5 On Your Side

Inspections are critical when buying used cars

Posted February 21

— Many people opt for used cars to save money, but, if previously-owned vehicles aren't inspected properly, your purchase could end up costing you.

The issue affects many people. Buying used cars is popular—in 2016, sales hit an all-time high of nearly $41 million.

Whether you're buying from a big dealership, small car lot or private seller, thorough inspections by a trusted source are necessary to ensure used cars haven't been wrecked, flooded or poorly maintained and then restored to appear flawless.

It's usually mechanical problems that bring most used car customers back to the seller with complaints. To prevent buying such a car, experts suggest remembering the following when picking out a car.

First, don't just take the seller's word about the vehicle's condition. Before you buy, take it to an independent mechanic to get it checked out. This usually costs around $100 dollars.

You should also check the vehicle's history through a paid service like Carfax. Carfax and other services like it can alert you of previous wrecks, mileage issues and safety recalls.

Another tip is to make sure the car has passed its inspection. North Carolina requires that all vehicles have a safety inspection, accurate odometer reading and damage disclosure statement. If you learn that they weren't completed, the buyer may have recourse.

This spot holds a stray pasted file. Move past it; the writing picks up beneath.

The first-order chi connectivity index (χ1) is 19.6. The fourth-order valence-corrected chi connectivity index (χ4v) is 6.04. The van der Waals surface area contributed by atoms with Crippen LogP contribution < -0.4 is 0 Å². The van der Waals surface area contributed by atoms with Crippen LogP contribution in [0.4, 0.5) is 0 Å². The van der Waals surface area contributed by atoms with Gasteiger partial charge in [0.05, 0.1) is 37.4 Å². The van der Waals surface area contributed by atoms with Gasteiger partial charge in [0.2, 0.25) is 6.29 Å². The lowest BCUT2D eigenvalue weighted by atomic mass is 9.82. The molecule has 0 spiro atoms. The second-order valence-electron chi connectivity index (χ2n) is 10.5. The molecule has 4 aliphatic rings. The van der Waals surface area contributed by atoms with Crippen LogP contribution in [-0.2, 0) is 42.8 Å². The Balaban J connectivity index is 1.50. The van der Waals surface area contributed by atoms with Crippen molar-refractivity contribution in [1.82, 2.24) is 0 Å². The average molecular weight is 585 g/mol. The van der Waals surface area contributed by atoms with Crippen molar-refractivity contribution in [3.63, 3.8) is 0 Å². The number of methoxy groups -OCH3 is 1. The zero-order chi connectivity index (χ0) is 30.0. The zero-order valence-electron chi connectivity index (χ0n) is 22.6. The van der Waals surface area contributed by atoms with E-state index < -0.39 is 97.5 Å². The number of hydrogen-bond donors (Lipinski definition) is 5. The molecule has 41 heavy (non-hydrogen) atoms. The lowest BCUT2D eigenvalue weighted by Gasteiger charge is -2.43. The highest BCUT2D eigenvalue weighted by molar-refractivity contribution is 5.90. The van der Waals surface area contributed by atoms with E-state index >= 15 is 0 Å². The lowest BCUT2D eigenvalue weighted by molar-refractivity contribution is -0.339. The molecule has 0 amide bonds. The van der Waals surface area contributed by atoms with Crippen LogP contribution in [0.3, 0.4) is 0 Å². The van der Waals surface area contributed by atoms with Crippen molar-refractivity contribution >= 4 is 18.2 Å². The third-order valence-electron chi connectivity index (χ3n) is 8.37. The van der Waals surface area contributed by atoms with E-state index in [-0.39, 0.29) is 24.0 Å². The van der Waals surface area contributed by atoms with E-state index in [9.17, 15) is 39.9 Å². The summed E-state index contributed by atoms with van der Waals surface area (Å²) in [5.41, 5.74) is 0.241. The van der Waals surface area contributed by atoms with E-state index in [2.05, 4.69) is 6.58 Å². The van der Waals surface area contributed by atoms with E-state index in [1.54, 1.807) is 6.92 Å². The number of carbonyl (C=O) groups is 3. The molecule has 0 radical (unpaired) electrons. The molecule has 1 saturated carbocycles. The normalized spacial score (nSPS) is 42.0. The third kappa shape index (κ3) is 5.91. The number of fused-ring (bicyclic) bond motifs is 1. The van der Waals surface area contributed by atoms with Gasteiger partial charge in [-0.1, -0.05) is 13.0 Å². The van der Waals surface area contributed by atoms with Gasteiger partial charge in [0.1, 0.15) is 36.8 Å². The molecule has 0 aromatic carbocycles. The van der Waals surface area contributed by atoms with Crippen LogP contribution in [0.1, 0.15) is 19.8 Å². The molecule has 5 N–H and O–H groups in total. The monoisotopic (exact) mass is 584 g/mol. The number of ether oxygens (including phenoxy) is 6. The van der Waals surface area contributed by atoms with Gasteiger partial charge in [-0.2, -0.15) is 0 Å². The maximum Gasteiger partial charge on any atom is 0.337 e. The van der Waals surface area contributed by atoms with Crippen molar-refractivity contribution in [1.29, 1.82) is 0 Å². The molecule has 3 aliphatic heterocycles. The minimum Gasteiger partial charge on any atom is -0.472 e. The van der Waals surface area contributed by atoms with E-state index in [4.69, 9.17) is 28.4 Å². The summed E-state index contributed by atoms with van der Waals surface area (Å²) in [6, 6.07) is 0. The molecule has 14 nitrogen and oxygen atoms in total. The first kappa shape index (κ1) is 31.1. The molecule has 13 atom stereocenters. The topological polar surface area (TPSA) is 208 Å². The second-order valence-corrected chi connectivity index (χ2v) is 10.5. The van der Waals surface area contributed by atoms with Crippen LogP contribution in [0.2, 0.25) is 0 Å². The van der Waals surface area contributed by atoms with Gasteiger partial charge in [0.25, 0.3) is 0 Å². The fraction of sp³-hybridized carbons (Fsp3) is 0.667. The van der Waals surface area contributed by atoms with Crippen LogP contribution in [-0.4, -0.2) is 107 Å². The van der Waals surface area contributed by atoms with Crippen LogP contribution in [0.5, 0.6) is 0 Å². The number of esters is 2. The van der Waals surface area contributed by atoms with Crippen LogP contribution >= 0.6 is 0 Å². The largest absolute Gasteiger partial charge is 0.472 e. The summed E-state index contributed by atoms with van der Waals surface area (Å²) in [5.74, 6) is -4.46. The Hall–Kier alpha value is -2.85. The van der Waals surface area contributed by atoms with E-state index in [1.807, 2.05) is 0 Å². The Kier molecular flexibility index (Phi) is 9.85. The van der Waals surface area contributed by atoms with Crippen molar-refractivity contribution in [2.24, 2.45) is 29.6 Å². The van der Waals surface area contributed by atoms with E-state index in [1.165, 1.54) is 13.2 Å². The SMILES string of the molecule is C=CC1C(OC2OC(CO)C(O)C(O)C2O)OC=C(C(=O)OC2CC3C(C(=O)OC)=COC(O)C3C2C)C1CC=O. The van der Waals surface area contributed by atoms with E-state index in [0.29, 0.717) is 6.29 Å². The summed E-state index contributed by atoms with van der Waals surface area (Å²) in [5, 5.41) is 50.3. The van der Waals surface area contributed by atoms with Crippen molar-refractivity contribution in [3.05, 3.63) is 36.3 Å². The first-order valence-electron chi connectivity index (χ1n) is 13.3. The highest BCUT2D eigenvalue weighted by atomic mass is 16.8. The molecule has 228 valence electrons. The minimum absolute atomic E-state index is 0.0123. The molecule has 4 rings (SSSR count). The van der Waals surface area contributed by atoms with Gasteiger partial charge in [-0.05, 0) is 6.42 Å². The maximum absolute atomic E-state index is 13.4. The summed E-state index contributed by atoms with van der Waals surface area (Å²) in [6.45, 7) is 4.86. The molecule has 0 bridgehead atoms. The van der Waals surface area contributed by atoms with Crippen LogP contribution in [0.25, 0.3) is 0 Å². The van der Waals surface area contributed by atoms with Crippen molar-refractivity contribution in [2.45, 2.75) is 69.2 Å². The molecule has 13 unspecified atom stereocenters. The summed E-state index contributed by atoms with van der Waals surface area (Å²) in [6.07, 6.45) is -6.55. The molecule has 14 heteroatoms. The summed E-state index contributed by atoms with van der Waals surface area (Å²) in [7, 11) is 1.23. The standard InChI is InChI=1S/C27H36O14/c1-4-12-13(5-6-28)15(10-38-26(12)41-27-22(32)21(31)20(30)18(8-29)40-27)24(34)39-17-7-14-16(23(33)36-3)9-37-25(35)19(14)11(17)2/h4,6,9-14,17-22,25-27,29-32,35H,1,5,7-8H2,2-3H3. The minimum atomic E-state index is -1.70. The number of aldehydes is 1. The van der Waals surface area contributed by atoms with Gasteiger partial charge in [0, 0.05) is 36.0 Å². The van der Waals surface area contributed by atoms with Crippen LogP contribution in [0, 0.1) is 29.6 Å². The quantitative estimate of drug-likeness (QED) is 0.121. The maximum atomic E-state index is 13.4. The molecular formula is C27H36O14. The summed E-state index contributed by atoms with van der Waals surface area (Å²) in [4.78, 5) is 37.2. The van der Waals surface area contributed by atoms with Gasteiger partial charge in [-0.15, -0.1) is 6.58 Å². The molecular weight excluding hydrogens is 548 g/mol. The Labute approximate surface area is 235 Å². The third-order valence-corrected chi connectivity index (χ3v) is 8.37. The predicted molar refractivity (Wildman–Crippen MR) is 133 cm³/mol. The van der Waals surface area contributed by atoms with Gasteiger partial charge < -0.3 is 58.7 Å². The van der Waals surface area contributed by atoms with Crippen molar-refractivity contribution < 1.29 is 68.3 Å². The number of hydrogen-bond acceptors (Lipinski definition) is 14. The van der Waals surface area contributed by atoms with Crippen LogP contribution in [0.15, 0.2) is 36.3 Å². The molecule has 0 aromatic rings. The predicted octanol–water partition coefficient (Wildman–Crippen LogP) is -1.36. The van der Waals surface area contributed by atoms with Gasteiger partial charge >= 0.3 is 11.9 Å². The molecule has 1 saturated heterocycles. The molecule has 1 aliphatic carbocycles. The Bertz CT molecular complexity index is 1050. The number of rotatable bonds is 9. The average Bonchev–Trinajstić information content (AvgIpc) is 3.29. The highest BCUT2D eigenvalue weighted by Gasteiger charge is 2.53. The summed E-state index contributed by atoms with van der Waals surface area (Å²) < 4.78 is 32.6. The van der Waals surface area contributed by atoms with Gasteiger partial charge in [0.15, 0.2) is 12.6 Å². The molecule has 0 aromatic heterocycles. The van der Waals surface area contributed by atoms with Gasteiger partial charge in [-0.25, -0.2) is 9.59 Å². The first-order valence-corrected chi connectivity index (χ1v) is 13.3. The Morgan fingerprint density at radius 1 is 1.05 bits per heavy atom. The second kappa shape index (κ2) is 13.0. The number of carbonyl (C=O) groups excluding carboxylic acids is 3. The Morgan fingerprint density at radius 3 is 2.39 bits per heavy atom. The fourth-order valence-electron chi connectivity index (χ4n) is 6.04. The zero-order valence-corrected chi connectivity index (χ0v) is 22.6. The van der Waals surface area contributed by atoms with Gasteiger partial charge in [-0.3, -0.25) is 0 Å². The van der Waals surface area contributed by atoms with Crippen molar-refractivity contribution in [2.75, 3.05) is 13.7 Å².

Finally, know there is no "window" within the first few days of the purchase to return a vehicle if you change your mind. Many buyers think that, but most used-cars are sold "as is."

Remember that North Carolina's "Lemon Law," which is also known as the New Motor Vehicles Warranties Act, applies to new vehicles only. The law requires manufacturers to repair defects that affect the use, value or safety of a new car within 24,000 miles of its purchase.

There's nothing wrong with buying used, but, if you choose to do so, inspections are key.

For more advice on buying used, check out some tips from the N.C. Department of Justice. If auto repairs are ever needed, the organization also provides tips on how to handle them.

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